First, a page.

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Ministry task force conditionally OKs 1st clinical study on iPS cell heart treatment

Members of a special task force of the Ministry of Health, Labor and Welfare, which discussed the clinical study, attend a meeting at the ministry in Tokyo's Chiyoda Ward on May 16, 2018. (Mainichi)

TOKYO -- A health ministry task force conditionally approved a plan May 16 by an Osaka University team to carry out the world's first clinical study treating serious cases of heart failure with sheets of heart muscle cells created from induced pluripotent stem (iPS) cells.

The health minister is expected to issue a notice approving the research in the near future, and patient transplants could begin as early as this year.

The university team led by professor Yoshiki Sawa, a specialist in cardiovascular surgery, had applied in March to carry out the research. The conditions include tough restrictions on the selection of study subjects.

This is the third case of clinical research involving transplants using iPS cells to be approved. In the previous two cases, groups including the Riken research institute are transplanting several hundred thousand cells in the treatment of intractable diseases. The number of cells in the latest research is far greater -- at around 100 million. As there is a risk of iPS cells turning cancerous, it will be crucial for researchers to guarantee the safety of the process.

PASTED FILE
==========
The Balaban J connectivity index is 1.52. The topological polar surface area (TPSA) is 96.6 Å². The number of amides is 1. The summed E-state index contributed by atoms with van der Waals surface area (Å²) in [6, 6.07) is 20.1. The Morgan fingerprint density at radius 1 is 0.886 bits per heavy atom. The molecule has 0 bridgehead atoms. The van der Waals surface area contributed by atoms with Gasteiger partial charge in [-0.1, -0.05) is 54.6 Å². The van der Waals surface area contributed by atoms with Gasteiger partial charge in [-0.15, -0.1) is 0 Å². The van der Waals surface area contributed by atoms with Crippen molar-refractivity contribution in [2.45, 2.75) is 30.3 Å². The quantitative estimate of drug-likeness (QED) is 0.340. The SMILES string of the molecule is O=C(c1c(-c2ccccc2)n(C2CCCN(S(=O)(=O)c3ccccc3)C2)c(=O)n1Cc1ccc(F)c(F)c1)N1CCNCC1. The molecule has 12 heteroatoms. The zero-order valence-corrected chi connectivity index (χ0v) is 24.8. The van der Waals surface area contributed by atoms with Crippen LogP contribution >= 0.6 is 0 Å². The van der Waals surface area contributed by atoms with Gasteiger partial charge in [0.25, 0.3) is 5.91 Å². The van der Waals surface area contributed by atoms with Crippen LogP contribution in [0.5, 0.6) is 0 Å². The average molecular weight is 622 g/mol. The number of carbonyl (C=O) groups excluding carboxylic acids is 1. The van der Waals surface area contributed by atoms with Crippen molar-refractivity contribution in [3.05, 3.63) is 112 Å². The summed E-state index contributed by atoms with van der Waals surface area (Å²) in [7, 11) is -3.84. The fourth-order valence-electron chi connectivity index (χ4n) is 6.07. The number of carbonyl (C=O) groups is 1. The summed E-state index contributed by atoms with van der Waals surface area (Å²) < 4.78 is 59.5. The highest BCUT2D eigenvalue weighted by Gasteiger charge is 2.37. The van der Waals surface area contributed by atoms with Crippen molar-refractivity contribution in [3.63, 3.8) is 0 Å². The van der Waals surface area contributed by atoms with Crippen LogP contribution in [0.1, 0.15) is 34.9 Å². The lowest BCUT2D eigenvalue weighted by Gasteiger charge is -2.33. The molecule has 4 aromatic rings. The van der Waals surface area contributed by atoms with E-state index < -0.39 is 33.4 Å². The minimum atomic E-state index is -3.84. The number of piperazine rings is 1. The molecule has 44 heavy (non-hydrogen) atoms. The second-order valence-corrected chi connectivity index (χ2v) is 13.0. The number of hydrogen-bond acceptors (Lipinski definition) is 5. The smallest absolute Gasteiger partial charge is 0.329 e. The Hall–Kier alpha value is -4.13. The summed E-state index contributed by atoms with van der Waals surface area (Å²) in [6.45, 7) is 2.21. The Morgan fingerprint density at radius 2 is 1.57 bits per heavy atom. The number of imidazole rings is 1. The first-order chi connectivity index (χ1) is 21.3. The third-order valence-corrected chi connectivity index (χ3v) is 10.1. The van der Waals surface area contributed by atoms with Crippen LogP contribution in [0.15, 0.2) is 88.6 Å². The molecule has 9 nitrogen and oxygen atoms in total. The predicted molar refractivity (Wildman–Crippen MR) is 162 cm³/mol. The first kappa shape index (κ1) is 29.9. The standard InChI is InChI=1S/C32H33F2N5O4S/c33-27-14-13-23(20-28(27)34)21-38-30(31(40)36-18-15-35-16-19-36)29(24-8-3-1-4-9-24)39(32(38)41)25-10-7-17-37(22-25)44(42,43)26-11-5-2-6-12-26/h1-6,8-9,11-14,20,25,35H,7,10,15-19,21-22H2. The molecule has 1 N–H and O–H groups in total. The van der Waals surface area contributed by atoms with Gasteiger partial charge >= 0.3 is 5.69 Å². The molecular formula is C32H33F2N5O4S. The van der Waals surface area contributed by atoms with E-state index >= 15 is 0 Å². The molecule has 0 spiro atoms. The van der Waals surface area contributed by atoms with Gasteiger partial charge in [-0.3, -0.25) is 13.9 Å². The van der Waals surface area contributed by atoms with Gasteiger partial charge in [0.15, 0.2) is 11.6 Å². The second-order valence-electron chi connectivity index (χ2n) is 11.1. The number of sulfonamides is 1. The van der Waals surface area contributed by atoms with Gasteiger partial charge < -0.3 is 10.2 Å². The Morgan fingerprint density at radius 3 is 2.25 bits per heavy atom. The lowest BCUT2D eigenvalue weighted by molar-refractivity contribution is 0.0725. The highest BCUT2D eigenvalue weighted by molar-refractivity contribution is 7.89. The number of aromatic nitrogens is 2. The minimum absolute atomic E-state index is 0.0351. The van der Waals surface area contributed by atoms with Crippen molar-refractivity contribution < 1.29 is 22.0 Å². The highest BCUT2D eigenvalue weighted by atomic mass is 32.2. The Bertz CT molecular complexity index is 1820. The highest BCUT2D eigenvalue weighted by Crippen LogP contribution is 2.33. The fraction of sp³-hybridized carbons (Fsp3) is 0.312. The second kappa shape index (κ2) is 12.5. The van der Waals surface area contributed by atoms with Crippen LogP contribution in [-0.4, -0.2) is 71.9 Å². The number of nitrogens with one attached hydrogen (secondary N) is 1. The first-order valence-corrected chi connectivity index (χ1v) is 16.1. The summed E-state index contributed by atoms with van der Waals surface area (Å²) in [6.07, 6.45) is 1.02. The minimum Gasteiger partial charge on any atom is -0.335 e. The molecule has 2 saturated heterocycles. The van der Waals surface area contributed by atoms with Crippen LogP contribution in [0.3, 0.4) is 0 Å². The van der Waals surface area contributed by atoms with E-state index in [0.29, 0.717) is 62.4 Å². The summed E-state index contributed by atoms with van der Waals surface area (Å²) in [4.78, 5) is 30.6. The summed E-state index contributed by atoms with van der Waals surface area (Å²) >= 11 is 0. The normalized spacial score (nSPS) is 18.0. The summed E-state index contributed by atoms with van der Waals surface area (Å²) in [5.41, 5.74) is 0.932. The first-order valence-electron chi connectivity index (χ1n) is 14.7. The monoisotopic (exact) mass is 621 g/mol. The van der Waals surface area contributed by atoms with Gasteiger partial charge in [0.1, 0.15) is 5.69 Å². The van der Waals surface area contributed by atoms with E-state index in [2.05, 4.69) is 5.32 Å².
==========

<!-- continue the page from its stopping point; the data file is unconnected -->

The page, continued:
The approved plan will cover patients with ischemic cardiomyopathy, or hearts weakened by narrowed or blocked arteries preventing blood from reaching parts of the heart muscle. Three people aged between 18 and 79 will have two round cell sheets made from the iPS cells of other people attached to the surface of their hearts. The sheets will each be 0.05 millimeters thick and several centimeters in diameter. Researchers will examine the safety of the procedure, checking for cancer, immunorejection and other such signs, and will also observe changes in the function of the patients' hearts.

The experiments will use cells stocked at Kyoto University's Center for iPS Cell Research and Application. The cell sheets are expected to disappear within three months when the cells die. Administration of immunosuppressant drugs will then be reduced in stages. In experiments on animals, improvement of heart function even after the sheets have disappeared has been confirmed, researchers say.

The research team has already developed cardiac muscle cell sheets using muscle cells from patients' own legs, which in 2015 received conditional approval from the government as tissue-engineered medical products. It is thought that protein released by the sheets improves heart function. It is hoped that iPS cells will prove more effective.

(Japanese original by Suzuko Araki and Momoko Suda, Science and Environment News Department)

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